The Invisible World

When I was a small child, I can remember a time when I was caught doing something I should not have been doing, and was marched up the stairs to my father’s study, to that place where I knew I would be punished. Entering that room, which even now seems reserved for serious adult business, I wanted to disappear. All I could think of doing was putting my hands over my eyes and thereby eliminating everything around me. For all practical purposes, I had disappeared, becoming invisible.

Children know far more about the invisible than most adults. They live in imaginary gardens; they can become what they have never seen. Through sympathetic imagination they can enter strange worlds as participants.

Adults, of course, know reality when they see it. They live in a world of facts and objects; they cannot often participate in the unknown or invisible without being thought foolish. They do not understand the playfulness of imagination, which can suspend the material world long enough to enter temporarily into regions beyond the obvious.

Perhaps this explains why Jesus associated with children, and why he set a child before his disciples as an example of faith. It is not that a child understands more, but that one is willing to consider invisible truths and enter into them playfully. Faith has about it the quality of sympathetic imagination—capable of grasping what is not apparent, entering into the lives of strangers, intuiting possibilities where others see only facts.

Contrary to what our senses tell us, we live in the midst of invisible worlds. Most of the universe around us is invisible, even when seen with the most sophisticated instruments. Our bodies, seemingly solid, are energy fields, made of the same stuff as stars. And even the smallest snowflake speaks of mystery.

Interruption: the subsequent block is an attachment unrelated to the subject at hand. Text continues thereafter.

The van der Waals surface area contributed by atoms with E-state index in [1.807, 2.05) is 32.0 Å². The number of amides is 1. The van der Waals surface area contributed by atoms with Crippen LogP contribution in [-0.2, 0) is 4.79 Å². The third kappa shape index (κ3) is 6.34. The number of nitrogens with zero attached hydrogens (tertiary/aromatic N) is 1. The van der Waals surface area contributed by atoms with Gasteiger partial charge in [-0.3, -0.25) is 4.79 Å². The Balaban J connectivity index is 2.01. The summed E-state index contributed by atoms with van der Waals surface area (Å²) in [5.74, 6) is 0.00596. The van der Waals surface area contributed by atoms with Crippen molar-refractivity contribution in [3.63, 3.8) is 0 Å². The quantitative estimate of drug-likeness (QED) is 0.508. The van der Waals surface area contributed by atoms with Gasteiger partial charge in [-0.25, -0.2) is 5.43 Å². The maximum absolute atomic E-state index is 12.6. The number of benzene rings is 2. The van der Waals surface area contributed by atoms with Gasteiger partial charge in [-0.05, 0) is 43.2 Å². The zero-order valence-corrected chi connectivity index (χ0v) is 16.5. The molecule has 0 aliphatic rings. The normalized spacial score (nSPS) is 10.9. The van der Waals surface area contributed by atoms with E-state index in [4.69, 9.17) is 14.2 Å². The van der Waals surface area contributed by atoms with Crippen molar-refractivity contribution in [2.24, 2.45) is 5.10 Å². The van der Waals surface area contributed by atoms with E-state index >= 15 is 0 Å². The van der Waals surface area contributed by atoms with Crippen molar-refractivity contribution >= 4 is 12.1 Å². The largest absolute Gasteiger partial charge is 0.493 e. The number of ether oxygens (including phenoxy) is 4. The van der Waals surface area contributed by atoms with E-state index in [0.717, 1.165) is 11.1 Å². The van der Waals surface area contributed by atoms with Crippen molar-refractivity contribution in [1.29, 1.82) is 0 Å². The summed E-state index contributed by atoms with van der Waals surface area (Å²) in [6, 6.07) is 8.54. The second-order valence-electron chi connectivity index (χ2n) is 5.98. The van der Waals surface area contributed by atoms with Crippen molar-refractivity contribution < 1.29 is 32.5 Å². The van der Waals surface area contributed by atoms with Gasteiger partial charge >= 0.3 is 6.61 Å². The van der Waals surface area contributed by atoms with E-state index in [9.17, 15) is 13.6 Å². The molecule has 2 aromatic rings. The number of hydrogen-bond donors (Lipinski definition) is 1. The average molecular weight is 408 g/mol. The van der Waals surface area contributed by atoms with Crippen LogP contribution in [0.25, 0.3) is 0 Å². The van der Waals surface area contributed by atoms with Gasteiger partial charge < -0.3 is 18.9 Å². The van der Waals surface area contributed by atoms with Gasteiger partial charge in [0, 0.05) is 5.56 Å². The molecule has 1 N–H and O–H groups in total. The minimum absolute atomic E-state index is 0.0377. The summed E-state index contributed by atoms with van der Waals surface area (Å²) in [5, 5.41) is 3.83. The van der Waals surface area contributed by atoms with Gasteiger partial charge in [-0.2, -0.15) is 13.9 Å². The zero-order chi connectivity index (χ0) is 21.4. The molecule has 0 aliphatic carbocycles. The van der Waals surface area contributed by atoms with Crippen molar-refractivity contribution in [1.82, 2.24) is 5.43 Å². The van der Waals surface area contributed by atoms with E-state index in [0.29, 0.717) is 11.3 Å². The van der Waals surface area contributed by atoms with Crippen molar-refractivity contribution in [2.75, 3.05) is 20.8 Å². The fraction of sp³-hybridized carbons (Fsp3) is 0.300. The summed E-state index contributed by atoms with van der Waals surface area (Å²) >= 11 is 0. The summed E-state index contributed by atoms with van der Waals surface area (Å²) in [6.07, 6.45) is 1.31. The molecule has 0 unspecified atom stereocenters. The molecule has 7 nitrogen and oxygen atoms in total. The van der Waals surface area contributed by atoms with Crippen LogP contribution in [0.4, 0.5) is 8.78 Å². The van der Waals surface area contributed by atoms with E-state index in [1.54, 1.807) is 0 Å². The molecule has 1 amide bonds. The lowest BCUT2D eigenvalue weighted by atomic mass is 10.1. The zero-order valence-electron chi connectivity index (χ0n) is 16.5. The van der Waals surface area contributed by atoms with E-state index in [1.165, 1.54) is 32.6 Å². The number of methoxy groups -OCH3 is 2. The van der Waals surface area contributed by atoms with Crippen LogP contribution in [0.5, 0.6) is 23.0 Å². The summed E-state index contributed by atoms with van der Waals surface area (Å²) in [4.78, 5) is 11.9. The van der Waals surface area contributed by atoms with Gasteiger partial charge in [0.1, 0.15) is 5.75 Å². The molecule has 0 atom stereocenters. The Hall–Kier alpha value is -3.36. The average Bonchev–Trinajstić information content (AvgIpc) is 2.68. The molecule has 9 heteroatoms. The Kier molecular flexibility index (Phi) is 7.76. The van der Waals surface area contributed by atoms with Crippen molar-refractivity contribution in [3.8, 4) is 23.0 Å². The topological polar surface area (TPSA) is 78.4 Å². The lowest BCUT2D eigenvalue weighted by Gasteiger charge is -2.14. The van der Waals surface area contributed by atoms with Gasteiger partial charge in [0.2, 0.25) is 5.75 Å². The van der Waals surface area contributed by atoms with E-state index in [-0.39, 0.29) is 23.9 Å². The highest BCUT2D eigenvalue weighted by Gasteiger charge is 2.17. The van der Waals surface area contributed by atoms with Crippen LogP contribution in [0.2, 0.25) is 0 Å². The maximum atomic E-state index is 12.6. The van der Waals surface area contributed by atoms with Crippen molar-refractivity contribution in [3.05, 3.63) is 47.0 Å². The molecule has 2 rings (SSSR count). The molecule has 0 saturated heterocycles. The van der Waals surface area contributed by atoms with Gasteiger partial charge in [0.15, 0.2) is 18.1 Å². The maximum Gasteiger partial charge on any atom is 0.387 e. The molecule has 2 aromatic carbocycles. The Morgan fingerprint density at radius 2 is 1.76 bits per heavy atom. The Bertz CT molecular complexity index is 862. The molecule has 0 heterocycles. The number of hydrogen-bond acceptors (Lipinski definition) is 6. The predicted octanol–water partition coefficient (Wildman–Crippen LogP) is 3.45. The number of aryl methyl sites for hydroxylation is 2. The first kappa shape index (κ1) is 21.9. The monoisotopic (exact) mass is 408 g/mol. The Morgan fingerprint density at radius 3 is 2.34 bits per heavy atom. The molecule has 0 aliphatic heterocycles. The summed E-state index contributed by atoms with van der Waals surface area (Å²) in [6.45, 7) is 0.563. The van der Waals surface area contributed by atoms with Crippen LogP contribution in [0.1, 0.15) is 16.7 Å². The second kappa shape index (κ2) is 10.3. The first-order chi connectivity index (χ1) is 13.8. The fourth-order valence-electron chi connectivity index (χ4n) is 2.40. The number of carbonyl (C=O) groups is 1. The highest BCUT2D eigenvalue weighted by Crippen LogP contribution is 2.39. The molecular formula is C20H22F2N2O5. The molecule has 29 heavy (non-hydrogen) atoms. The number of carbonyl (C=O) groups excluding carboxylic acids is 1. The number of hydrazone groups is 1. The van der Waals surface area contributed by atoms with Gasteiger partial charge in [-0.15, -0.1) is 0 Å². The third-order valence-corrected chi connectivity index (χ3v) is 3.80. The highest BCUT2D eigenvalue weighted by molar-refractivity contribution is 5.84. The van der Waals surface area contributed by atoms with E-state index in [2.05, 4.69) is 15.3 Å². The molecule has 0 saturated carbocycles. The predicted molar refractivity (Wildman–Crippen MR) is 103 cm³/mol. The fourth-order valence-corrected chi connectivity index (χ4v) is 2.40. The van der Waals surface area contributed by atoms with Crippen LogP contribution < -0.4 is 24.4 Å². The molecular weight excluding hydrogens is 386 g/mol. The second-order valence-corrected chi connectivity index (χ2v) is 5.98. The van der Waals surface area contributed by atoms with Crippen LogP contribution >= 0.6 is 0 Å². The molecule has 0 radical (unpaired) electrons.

The danger of sympathetic imagination is that of becoming lost in the invisible world, drawing away from what is seen and diminishing it. But this is not our danger today. We suffer from poverty of imagination. Many of us cannot be faithful because we cannot be like children. Our sense of playfulness has been left behind. If we had faith, we could move mountains, or we could build them.

The snow outside has been falling. I know what I see: everything is buried under white. The world is white.

During Quaker meeting a while ago, someone related a story out of a previous storm, when someone had remarked that "snow is tons of water falling silently to Earth." And so it is.

But I have faith. Although the snow looks even, no two snowflakes are the same, and under the snow are patches of green and potential spring flowers.

John C. Morgan

John C. Morgan has been an attender at Providence Meeting in Media, Pa., and at Lewisburg (Pa.) Meeting. He is minister of First Unitarian Universalist Church of Berks County, Reading, Pa.